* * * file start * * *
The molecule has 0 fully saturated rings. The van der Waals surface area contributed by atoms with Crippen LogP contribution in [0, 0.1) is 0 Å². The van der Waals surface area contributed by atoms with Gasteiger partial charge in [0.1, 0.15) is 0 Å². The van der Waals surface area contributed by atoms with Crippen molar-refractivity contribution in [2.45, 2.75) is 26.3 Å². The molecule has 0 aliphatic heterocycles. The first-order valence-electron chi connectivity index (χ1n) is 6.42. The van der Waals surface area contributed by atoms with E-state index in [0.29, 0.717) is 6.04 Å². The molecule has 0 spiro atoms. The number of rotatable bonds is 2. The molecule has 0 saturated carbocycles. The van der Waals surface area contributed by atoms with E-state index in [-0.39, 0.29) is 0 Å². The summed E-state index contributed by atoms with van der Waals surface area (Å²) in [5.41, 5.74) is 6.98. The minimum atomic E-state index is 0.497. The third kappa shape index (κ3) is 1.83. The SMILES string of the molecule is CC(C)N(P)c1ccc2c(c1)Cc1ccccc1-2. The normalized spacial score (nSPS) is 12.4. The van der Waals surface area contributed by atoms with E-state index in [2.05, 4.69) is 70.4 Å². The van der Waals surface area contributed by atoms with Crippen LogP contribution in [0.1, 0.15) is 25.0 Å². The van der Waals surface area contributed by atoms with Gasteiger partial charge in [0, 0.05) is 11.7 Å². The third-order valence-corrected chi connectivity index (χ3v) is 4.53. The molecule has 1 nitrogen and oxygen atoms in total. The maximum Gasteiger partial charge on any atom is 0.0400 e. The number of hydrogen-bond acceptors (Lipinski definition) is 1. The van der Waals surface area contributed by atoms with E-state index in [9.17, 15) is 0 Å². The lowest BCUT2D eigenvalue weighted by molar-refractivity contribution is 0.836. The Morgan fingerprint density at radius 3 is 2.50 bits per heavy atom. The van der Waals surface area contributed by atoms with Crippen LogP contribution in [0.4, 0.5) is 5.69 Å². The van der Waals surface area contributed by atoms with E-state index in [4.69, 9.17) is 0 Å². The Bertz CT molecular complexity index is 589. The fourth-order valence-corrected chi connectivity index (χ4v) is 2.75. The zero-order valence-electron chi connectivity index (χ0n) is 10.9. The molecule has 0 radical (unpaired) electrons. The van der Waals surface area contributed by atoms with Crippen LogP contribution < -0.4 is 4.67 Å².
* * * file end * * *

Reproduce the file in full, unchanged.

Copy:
The molecule has 0 fully saturated rings. The van der Waals surface area contributed by atoms with Crippen LogP contribution in [0, 0.1) is 0 Å². The van der Waals surface area contributed by atoms with Gasteiger partial charge in [0.1, 0.15) is 0 Å². The van der Waals surface area contributed by atoms with Crippen molar-refractivity contribution in [2.45, 2.75) is 26.3 Å². The molecule has 0 aliphatic heterocycles. The first-order valence-electron chi connectivity index (χ1n) is 6.42. The van der Waals surface area contributed by atoms with E-state index in [0.29, 0.717) is 6.04 Å². The molecule has 0 spiro atoms. The number of rotatable bonds is 2. The molecule has 0 saturated carbocycles. The van der Waals surface area contributed by atoms with E-state index in [-0.39, 0.29) is 0 Å². The summed E-state index contributed by atoms with van der Waals surface area (Å²) in [5.41, 5.74) is 6.98. The minimum atomic E-state index is 0.497. The third kappa shape index (κ3) is 1.83. The SMILES string of the molecule is CC(C)N(P)c1ccc2c(c1)Cc1ccccc1-2. The normalized spacial score (nSPS) is 12.4. The van der Waals surface area contributed by atoms with E-state index in [2.05, 4.69) is 70.4 Å². The van der Waals surface area contributed by atoms with Crippen LogP contribution in [0.1, 0.15) is 25.0 Å². The van der Waals surface area contributed by atoms with Gasteiger partial charge in [0, 0.05) is 11.7 Å². The third-order valence-corrected chi connectivity index (χ3v) is 4.53. The molecule has 1 nitrogen and oxygen atoms in total. The maximum Gasteiger partial charge on any atom is 0.0400 e. The number of hydrogen-bond acceptors (Lipinski definition) is 1. The van der Waals surface area contributed by atoms with E-state index in [9.17, 15) is 0 Å². The lowest BCUT2D eigenvalue weighted by molar-refractivity contribution is 0.836. The Morgan fingerprint density at radius 3 is 2.50 bits per heavy atom. The van der Waals surface area contributed by atoms with Crippen LogP contribution in [0.4, 0.5) is 5.69 Å². The van der Waals surface area contributed by atoms with E-state index in [4.69, 9.17) is 0 Å². The Bertz CT molecular complexity index is 589. The fourth-order valence-corrected chi connectivity index (χ4v) is 2.75. The zero-order valence-electron chi connectivity index (χ0n) is 10.9. The molecule has 0 radical (unpaired) electrons. The van der Waals surface area contributed by atoms with Crippen LogP contribution < -0.4 is 4.67 Å².